As we crossed the Pauite Indian reservation north of Las Vegas, the clouds gathered and seemed to be raining but nothing hit the scorched ground. The activity seemed to excite the winds which pounded against the car and created dust devils out in the desert. The air smelled like stale water and dirt. At one point we drove through a full blown dust storm worse than the foggiest Dubuque day.

The skies cleared as we passed the pink rocks of Virgin Peak along the Viegin River, a tributary of the Colorado and of Lake Mead. There was a tiny bit if water and green along its banks and you could tell by the topography that it was, from time to time, a more substantial flowing river. Soon we crossed into Arizona, a state that destroyed my tires and mt spirit in the past.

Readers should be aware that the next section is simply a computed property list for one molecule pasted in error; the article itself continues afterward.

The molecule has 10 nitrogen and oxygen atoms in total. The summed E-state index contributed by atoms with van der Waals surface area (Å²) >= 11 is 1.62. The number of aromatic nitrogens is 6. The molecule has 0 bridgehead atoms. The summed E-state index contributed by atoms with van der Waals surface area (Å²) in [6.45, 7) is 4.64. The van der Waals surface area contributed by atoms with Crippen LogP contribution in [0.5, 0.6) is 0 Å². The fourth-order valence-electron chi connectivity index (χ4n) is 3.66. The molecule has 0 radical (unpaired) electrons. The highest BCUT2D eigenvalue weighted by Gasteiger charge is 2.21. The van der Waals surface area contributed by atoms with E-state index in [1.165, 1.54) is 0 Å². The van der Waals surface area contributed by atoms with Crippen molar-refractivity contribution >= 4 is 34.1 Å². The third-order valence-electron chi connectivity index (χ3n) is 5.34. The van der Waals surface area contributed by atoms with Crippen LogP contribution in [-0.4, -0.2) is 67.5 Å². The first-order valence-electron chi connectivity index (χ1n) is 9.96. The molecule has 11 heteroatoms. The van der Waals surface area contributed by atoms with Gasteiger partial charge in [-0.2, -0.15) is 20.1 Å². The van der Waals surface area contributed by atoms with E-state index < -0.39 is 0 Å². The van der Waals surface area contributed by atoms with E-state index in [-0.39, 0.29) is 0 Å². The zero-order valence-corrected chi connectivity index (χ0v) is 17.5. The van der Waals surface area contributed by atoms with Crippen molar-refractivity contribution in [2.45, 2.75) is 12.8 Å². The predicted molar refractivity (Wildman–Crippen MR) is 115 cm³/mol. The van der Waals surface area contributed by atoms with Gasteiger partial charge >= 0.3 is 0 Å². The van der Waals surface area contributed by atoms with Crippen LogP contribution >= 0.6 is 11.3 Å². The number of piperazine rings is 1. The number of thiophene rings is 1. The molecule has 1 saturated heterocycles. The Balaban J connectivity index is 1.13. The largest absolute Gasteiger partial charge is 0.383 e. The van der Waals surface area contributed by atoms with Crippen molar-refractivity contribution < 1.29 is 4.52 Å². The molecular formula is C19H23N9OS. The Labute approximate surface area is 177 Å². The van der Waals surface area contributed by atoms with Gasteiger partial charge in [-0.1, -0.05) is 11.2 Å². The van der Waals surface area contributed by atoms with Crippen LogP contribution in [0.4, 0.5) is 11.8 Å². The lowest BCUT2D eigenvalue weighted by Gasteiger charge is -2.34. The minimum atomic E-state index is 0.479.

At this point, I-15 pushes against the mountains. I dreaded another mountain pass, even as the sun was setting. But the road remained level. The mountains had been blasted away in a road building feat, I later learned, took 11 years to complete. At the summit the BLM had a bice campground and picnic area along the Virgin River in a tiny canyon. We pulled in to eat dinner with the desert.

Night was moving in and all the desert creatures were waking up. We saw a family of phaesants or road runners gathering to go down to the completely dry river bed. The rocks softened into a rose color as the light faded. The Joshua trees and cacti made tortured shadows against the sky. We fed ourselves and Andrew fed the ants.

We drive through the mountain in the night ending up in Utah at the small city of St. George with it's bright shining Mormon temple in the distance. Here is where we spent our air conditioned night hoping we cam use the laundry in the morning.